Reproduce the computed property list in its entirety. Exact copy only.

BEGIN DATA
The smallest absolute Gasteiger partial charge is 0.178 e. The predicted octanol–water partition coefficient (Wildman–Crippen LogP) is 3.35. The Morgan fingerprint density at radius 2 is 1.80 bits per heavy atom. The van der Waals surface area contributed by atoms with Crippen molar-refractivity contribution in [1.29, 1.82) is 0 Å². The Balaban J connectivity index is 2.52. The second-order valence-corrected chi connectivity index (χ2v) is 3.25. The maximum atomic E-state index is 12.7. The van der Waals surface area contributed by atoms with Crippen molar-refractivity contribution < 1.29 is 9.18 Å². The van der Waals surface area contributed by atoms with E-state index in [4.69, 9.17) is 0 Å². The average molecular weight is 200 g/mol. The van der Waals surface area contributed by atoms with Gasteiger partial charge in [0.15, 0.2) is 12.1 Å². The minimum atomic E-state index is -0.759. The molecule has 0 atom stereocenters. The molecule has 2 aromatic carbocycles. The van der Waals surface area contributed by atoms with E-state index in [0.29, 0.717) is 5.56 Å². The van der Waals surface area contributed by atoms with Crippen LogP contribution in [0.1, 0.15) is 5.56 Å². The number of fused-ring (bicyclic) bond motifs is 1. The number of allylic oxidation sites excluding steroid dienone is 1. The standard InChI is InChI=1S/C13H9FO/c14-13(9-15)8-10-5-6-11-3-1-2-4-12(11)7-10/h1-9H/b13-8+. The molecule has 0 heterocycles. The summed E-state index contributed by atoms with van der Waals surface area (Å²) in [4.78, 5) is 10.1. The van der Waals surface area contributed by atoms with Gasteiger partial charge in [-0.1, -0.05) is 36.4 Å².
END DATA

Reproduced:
The smallest absolute Gasteiger partial charge is 0.178 e. The predicted octanol–water partition coefficient (Wildman–Crippen LogP) is 3.35. The Morgan fingerprint density at radius 2 is 1.80 bits per heavy atom. The van der Waals surface area contributed by atoms with Crippen molar-refractivity contribution in [1.29, 1.82) is 0 Å². The Balaban J connectivity index is 2.52. The second-order valence-corrected chi connectivity index (χ2v) is 3.25. The maximum atomic E-state index is 12.7. The van der Waals surface area contributed by atoms with Crippen molar-refractivity contribution < 1.29 is 9.18 Å². The van der Waals surface area contributed by atoms with E-state index in [4.69, 9.17) is 0 Å². The average molecular weight is 200 g/mol. The van der Waals surface area contributed by atoms with Gasteiger partial charge in [0.15, 0.2) is 12.1 Å². The minimum atomic E-state index is -0.759. The molecule has 0 atom stereocenters. The molecule has 2 aromatic carbocycles. The van der Waals surface area contributed by atoms with E-state index in [0.29, 0.717) is 5.56 Å². The van der Waals surface area contributed by atoms with Crippen LogP contribution in [0.1, 0.15) is 5.56 Å². The number of fused-ring (bicyclic) bond motifs is 1. The number of allylic oxidation sites excluding steroid dienone is 1. The standard InChI is InChI=1S/C13H9FO/c14-13(9-15)8-10-5-6-11-3-1-2-4-12(11)7-10/h1-9H/b13-8+. The molecule has 0 heterocycles. The summed E-state index contributed by atoms with van der Waals surface area (Å²) in [4.78, 5) is 10.1. The van der Waals surface area contributed by atoms with Gasteiger partial charge in [-0.1, -0.05) is 36.4 Å².